- request the record menu option in UCLEnhance and select 'Test Levels' to check
that signals are getting to the program.
- adjust the volume controls so that
at no time does the peak level reach the right hand side of the display
- select 'Record' to record the signal, 'Stop' once complete, and then
'OK'. The waveform should be displayed in the main window.
In the record dialogue, you can adjust the recording quality by changing the sampling rate. The default rate of 16000 samples per second
with 16-bit resolution
has been chosen to be most useful for the production of speech spectrograms. Not all PCs support
acquisition at 16000 samples per second. You may
find it necessary to record at 22050 samples/second or at 11025 samples/second.
UCLEnhance does not support recording using old 8-bit resolution cards although it can load 8-bit waveforms recorded by other applications.
A waveform is a graph of signal amplitude (on the vertical axis) against time (on the horizontal axis). Conventionally, the zero line is taken to mean no input: in
terms of a microphone this would imply that the sound pressure at the microphone
was the same as atmospheric pressure. Positive and negative excursions can then be considered pressure fluctuations above and below atmospheric pressure. For speech signals these pressure fluctuations are very small, typically less than +/- 1/1000000 of atmospheric pressure. The amplitude scale used on waveform displays merely records the size of the quantised amplitude values captured by the Analogue-to-Digital converter in the PC. These have a maximum range of -32,768 to +32,767. If you observe values close to these on the display, it is likely that the input signal is overloaded.
A spectrogram is a display of the frequency content of a signal drawn so that the energy content in each frequency region and time is displayed on a grey scale. The horizontal axis of the spectrogram is time, and the picture shows how the signal develops and changes over time. The vertical axis of the spectrogram is frequency and it provides an analysis of the signal into different frequency regions. You can think of each of these regions as comprising a particular kind of building block of the signal. If a building block is present in the signal at a particular time then a dark region will be shown at the frequency of the building block and the time of the event. Thus a spectrogram shows which and how much of each building block is present at each time in the signal. The building blocks are, in fact, nothing more than sinusoidal waveforms (pure tones) occuring with particular repetition frequencies. Thus the spectrogram of a pure tone at 1000Hz will consist of a horizontal black line at 1000Hz on the frequency axis. Such a signal only contains a single type of building block: a sinusoidal signal at 1000Hz.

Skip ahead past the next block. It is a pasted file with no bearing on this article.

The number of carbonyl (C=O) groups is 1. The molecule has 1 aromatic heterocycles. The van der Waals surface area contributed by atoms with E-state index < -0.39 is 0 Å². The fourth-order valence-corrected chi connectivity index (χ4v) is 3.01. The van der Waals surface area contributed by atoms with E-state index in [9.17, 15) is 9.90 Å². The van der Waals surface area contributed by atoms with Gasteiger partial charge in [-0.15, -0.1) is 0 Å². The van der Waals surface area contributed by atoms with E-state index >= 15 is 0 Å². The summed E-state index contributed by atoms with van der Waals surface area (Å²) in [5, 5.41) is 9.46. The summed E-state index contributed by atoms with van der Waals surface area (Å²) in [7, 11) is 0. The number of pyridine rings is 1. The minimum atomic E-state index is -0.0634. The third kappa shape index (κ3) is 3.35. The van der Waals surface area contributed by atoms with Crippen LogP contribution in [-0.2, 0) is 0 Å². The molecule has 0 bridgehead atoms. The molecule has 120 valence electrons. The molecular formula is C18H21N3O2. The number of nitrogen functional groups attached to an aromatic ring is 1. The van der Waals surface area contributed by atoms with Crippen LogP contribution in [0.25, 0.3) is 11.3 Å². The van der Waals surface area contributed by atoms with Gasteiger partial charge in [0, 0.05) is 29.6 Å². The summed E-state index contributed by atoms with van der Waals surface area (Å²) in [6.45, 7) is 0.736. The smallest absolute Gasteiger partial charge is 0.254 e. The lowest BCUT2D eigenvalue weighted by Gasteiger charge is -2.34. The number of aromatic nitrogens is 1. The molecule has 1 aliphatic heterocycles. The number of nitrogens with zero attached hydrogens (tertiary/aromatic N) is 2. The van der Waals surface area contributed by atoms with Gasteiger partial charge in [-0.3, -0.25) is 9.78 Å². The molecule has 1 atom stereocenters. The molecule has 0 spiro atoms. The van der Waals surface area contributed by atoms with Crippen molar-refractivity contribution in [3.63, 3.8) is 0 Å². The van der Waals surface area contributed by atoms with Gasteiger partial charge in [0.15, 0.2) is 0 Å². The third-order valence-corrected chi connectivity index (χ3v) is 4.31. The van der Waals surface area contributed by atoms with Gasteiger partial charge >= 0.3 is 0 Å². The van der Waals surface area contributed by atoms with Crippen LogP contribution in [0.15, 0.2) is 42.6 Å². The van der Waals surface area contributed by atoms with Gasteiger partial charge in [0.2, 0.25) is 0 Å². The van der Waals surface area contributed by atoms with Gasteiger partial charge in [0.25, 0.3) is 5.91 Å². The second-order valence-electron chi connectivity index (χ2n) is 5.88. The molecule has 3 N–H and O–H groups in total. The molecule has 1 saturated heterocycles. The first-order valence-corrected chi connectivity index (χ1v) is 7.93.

Wideband spectrograms use coarse-grained regions on the frequency axis. This has two useful effects: firstly it means that the temporal aspects of the signal can be made clear - we can see the individual larynx closures as vertical striations on a wide band spectrogram; secondly it means that the effect of the vocal tract resonances (called formants) can be seen clearly as black bars between the striations - the resonances carry on vibrating even after the larynx pulse has passed though the vocal tract. The bandwidth for the wideband display is fixed at 300Hz.
These statistics are displayed by the option Signal/Statistics:
- Number samples. A digital signal is comprised of a number of discrete amplitude values, representing the amplitude of the original signal at small equally-spaced intervals of time. This value tells you the total number of amplitude samples.
- Sample rate. This tells you how many sampling intervals fit into one second; or in other words how many samples would make up a recording lasting one second.
- Range. This tells you the size of the smallest and the largest sample. Note that the program stores waveforms in a 16-bit binary format which naturally limits the amplitude to a maximum range of -32768 to +32767.
- RMS level. This value is an estimate of the average power in the non-silent portions of the signal. This is not the same as the average power over the whole signal since that would change if significant amounts of silence were added or removed from the recording. This method divides the signal up into 25ms chunks or "windows" and discards windows which are more than 50dB below the window with the largest power. Average power is then calculated over the remaining windows. Power is measured with respect to a sinusoidal signal of maximum amplitude (i.e. peak amplitude of 32767 units) and hence is usually negative.